Friday, June 25, 2010
At the beginning of every season of The Biggest Loser, I am skeptical that there will be visible changes in the contestants over the 16 weeks the show runs.  Each week, they look the same as the last, and the change is barely noticeable at best.  But by the end of the season, the results are remarkable.  They are different people.  Hard work, and the tincture of time, get them from point A to point B, but from the outside we barely notice the time has passed.

The same thing often happens with our patients that are around for a long time.  Every day, I come in and see them, and I see little changes... maybe.  Some days we move forward, some days backwards, some days not at all.  This is especially true on my new service, Physical Medicine and Rehabilitation.  Most of my patients are on the neuro rehab side; stroke and traumatic brain injury patients.  Their day consists of at least three hours of dedicated therapy (physical, occupational, and speech/language) to slowly creep towards their previous level of function.

When I started this rotation on Monday, I was given 5 patients to take care of.  Much to my surprise (and delight), one of the patients I was assigned was a patient I had taken care of for almost my entire month on the PICU.  He is a 16 year old kid who was in a serious car accident over two months ago.  He suffered a very serious brain injury, pelvic fractures, a humerus fracture, kidney laceration, and other internal injuries.  I took care of him for over three weeks on the PICU, where each day we crept along, adjusting his feedings and regulating his temperature and treating his fractures and hoping his brain would recover.  He progressed from being ventilated and unable to breath on his own to breathing on his own.  He progressed from not responding at all, to moving his right side a little, and occasionally following simple commands.  He moved from the PICU to the regular floor right before I left, but no one knew if he would have any meaningful recovery.  We took a lot of baby steps, and there was progress.  But it was very hard to see.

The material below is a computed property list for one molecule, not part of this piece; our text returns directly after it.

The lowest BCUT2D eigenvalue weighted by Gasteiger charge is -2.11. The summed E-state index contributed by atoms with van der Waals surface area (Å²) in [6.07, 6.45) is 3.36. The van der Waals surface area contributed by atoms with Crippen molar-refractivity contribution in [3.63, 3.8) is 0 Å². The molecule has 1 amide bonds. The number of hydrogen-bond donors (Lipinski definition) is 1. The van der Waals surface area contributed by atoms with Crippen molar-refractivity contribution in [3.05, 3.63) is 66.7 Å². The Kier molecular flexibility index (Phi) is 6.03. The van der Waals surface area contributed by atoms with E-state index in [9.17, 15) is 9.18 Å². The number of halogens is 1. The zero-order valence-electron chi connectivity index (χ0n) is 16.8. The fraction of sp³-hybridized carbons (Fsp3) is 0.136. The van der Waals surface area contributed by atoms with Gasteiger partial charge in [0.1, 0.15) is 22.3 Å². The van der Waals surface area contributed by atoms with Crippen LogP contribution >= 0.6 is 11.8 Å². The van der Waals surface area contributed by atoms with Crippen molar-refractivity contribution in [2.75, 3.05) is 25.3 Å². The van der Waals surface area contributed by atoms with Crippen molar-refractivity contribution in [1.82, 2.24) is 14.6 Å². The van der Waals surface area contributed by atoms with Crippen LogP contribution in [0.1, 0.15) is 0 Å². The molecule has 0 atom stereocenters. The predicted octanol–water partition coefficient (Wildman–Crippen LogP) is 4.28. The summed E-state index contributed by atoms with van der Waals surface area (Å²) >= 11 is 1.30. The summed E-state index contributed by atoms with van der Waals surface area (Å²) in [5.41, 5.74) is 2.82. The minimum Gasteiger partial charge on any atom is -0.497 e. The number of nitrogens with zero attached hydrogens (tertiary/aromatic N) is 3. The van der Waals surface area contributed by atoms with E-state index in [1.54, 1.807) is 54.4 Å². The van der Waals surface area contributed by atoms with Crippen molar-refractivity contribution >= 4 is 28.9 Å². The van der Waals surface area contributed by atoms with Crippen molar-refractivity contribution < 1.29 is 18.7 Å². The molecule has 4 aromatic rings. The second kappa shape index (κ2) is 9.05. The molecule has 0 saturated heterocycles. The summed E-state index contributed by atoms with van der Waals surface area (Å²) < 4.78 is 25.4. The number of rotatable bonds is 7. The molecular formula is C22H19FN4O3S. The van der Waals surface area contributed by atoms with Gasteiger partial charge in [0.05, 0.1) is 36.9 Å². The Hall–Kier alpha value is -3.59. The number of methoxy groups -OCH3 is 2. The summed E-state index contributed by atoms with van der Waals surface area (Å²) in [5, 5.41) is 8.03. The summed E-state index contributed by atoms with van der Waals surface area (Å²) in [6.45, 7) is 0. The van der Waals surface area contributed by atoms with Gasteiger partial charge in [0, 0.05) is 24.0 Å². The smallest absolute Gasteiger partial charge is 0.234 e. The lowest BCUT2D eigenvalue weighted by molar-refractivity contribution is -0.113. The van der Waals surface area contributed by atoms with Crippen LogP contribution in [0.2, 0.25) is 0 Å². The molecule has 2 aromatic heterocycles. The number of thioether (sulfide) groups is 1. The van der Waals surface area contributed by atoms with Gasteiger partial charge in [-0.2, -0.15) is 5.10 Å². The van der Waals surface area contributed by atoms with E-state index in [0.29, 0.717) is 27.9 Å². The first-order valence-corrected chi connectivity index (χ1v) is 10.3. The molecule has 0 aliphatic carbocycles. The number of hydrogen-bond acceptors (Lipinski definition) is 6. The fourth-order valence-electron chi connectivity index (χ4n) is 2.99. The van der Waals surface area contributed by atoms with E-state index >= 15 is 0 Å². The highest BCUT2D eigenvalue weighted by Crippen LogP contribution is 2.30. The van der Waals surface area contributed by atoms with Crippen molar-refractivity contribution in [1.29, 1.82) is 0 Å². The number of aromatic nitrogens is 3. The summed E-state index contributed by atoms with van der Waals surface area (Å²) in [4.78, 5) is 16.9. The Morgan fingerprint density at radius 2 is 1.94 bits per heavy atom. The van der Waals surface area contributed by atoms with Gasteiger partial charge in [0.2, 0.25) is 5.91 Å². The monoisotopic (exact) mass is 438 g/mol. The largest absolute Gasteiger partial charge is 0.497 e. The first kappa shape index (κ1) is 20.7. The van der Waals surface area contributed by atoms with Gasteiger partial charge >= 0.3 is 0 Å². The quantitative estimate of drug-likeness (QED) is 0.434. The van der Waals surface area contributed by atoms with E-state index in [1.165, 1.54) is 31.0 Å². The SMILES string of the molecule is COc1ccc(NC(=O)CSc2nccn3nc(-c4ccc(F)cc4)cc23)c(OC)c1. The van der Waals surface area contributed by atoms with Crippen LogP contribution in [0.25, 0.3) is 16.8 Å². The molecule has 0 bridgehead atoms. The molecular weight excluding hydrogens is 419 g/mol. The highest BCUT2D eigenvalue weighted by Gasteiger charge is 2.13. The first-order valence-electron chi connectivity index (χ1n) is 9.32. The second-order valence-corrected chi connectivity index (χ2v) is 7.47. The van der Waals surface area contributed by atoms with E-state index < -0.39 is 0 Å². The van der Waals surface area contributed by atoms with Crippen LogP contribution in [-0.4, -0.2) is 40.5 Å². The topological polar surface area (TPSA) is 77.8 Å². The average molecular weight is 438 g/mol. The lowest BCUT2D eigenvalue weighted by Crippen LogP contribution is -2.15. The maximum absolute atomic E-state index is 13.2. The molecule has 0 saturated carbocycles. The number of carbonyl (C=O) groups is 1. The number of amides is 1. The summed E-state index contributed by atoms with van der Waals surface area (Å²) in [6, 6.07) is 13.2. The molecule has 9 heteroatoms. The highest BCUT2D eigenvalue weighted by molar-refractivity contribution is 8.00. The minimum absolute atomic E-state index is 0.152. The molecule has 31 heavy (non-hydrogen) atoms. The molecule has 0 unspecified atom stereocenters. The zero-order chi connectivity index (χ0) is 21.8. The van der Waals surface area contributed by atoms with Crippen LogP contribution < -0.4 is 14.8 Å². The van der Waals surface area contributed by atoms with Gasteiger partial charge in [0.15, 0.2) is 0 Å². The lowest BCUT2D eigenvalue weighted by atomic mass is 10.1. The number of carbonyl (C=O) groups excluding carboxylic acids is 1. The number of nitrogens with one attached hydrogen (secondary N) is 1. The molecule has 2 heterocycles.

When I saw him in the rehab unit this week, just over a month after I had last seen him, he rolled out on his own in a wheelchair to tell us that Portugal was winning their world cup game.  He was awake, alert, able to carry on a normal conversation, able to make sarcastic comments and act like a normal 16 year old boy.  His legs were weak from not walking for two months, and his left side was weak from the brain injury.  His voice was hoarse from being intubated for so long.  He still has a ways to go before he completely better, but in the month that I didn't see his baby steps of progress, he was leaps and bounds above where he was when I last saw him.

On Monday, he stood for the first time since the accident.  On Tuesday, he walked.  On Wednesday, he walked outside, up hills and through grass, and we took away his wheelchair.  On Thursday, just over two months after the accident, he went home.  I remember the first few days I was taking care of him in the PICU, I didn't have a lot of hope that he would do well.  But the brain is a funny thing, and sometimes the tincture of time is the best medicine.  He did most of the work, wanting to get better and go home and be a kid.  And every day, he made progress that was barely noticeable to anyone.  But he came in one day, unconscious with scrambled eggs for a brain, and walked out with no help and an excellent prognosis.

I can't tell you how rewarding it was to see him again, better.  We plug along each day, hoping our work is doing something to help someone get from where they are to where they want to be.  But often, the progress isn't visible.  We spend a lot of time looking ahead to how we can make the next day better, and not much time looking back to see how far we've come. 

But sometimes, looking back is just the motivation we need to believe that working for tomorrow is worth it.

Keep plugging,


About Me

I am a Family Medicine intern at a community hospital in Indiana, navigating the new world of being a physician. I am privileged to work in a field I love, where every day is a new and unpredictable challenge.
I am not only a doctor, but also a cyclist, runner, DIYer in the making, lover of the outdoors, traveler, and human.
Human, MD is a glimpse into the world of a young doctor who is just trying to stay true to herself through the grueling whirlwind of residency.


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